Monday 15 November 2010

A passion for scrunches


Scrunches are dissonances in diatonic music, caused - usually - by having different musical lines move close-together: either in counterpoint, or progressions of harmony when the parts have some autonomy.

Generally they are transitions - in which what will eventually be a consonant note comes a bit early, or where a peculiar transitional note is used, or when a note is suspended from a previous harmony; at any rate scrunches are en route to resolution and relaxation on a major chord.

I love them.


They usually come in Renaissance and Baroque music.

Like this Crucifixus by Antonio Caldara (c1670 – 1736):

Tell me, please, anybody - why this sublime piece of music is not world famous?

There isn't anything better than this. Different in genre and equally good, yes, but this is perfection of its kind.


As is O Nata Lux by Thomas Tallis (c1505-1585)

The scrunches near the end are an exquisite agony. 


Note: wrt Caladara Crucifixus: This version is slower and it is easier to hear what is going-on in the counterpoint - tho' overall I find it less musical, somehow: . This version is an amateur camcorder recording, but extremely good:



xlbrl said...

The Caldera is stylistically sophisticated, especially for its era. One can see why even J S Bach's sons gave up on the old style and tried to cash in on what was Italian.

I can hear it's influence in Mozart's Requiem.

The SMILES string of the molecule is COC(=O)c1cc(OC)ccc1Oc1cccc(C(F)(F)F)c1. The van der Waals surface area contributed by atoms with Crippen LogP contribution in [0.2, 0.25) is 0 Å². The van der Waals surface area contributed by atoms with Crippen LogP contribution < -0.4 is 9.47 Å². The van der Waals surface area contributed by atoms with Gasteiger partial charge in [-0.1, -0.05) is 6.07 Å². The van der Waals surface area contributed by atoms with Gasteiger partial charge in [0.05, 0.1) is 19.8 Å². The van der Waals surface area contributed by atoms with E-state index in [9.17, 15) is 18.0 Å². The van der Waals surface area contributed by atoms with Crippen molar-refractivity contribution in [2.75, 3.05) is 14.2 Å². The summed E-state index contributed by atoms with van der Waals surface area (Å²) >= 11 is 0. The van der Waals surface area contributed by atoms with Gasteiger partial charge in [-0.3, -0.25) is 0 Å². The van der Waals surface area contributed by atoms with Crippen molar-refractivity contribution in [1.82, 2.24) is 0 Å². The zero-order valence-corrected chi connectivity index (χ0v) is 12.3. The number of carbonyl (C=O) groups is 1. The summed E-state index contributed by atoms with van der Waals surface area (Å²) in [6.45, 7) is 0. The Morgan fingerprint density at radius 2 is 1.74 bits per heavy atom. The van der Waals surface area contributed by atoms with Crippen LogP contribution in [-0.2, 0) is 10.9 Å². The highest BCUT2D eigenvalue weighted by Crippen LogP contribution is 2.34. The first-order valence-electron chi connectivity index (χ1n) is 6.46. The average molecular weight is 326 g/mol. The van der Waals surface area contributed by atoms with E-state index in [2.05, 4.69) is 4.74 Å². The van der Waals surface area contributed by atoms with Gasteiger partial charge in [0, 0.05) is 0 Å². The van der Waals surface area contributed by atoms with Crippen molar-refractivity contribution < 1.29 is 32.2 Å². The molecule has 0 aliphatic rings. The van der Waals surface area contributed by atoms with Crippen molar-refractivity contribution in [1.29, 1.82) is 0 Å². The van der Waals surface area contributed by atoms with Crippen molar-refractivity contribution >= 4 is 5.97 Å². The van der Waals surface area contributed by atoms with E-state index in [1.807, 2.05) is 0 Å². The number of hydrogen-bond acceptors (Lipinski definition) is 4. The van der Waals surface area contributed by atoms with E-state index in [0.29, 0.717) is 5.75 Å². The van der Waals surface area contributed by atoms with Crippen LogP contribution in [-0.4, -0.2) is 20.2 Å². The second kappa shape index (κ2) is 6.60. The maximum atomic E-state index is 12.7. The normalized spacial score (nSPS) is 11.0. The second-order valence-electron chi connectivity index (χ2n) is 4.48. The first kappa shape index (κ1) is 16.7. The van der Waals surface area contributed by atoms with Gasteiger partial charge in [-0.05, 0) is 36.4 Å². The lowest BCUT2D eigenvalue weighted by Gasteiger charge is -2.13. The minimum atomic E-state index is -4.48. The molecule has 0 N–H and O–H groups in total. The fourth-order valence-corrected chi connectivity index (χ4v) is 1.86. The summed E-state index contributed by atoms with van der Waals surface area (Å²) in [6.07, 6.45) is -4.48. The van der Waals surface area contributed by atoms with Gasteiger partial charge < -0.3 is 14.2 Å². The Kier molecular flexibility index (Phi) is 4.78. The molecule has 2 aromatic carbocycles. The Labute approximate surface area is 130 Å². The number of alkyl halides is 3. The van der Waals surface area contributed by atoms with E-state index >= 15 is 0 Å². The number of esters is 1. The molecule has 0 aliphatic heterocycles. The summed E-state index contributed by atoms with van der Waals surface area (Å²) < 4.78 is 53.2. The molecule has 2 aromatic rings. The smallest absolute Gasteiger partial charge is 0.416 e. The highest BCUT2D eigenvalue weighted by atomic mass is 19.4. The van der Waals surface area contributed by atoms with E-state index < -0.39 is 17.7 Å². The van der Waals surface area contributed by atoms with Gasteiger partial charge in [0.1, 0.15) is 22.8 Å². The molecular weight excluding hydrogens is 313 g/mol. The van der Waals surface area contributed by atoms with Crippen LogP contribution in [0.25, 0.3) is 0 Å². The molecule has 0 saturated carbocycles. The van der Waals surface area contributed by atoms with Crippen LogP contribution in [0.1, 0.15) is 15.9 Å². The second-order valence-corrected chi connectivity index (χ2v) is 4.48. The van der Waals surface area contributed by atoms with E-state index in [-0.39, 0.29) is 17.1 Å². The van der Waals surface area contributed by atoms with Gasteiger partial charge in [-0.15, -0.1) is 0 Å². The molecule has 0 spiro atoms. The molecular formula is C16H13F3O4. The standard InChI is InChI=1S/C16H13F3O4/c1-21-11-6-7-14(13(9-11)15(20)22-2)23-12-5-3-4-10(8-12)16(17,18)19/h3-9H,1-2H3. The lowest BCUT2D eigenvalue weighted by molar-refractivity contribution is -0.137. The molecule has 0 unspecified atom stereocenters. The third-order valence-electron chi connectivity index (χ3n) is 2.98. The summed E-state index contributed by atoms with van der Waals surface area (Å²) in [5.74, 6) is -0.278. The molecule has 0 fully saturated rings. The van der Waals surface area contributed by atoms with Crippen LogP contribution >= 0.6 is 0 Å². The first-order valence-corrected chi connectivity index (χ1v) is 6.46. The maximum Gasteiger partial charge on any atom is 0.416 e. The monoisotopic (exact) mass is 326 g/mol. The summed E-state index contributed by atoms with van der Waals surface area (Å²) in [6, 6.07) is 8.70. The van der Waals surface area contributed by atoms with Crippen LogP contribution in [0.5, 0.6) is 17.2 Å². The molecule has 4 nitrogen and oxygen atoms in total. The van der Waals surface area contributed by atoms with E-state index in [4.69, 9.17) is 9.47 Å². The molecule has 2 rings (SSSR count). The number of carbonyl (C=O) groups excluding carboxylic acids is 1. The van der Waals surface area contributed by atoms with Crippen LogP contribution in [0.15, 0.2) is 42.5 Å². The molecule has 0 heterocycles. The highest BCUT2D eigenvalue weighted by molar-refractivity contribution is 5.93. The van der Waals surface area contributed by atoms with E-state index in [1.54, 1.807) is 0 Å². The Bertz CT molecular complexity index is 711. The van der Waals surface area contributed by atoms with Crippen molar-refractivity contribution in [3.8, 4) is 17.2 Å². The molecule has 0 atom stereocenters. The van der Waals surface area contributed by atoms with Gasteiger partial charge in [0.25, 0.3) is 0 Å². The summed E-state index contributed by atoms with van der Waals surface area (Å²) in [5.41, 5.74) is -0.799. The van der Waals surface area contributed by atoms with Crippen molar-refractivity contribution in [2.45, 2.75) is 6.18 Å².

Bruce Charlton said...

"One can see why even J S Bach's sons gave up on the old style and tried to cash in on what was Italian."

The decline in musical language (not just talent) from JS to JC Bach has always stuck me as amazing.

The music of the early Classical era always strikes me as incredibly trite and simplistic compared with the preceding Baroque.

Could you expand further in the reasons why you think this happened?

xlbrl said...

I am no music historian. My guess is that J S Bach made the bulk of his living from the Church or commissions from royalty which were often similarly based, and times changed. The Italian style was more approachable for the public, and so perhaps more profitable in a changing world of music making for a time.

Bach was one of two or three great writers ever, so it may be unsurprising there was a void after his death, with the process of stylistic change thrown in as well--imitation is flattery but not genius.

Only two generations later Mozart was completely unfamiliar with old man Bach, but well aware of the work of his sons, one of whom he knew. When Mozart finally saw the product of J S Bach in manuscript while in England, he was astounded. Nonetheless, there are shared characteristics between the great German writers that are perhaps not characteristics shared by Italians. I wonder if things uniquely German are due to the effects of language, culture, and quite possibly, genetics.

The Germans, in my opinion, valued structure, motif, and melody equally. Melody is the rarest and hardest thing to extract from the human soul. All the great writers had it, but a German might be content to craft an entire movement of a symphony without one. Beethoven's most famous single piece of music has no melody whatever.

Perhaps unlike all other forms of genius, recognizing genius in music is easy. Analyzing it may be impossible.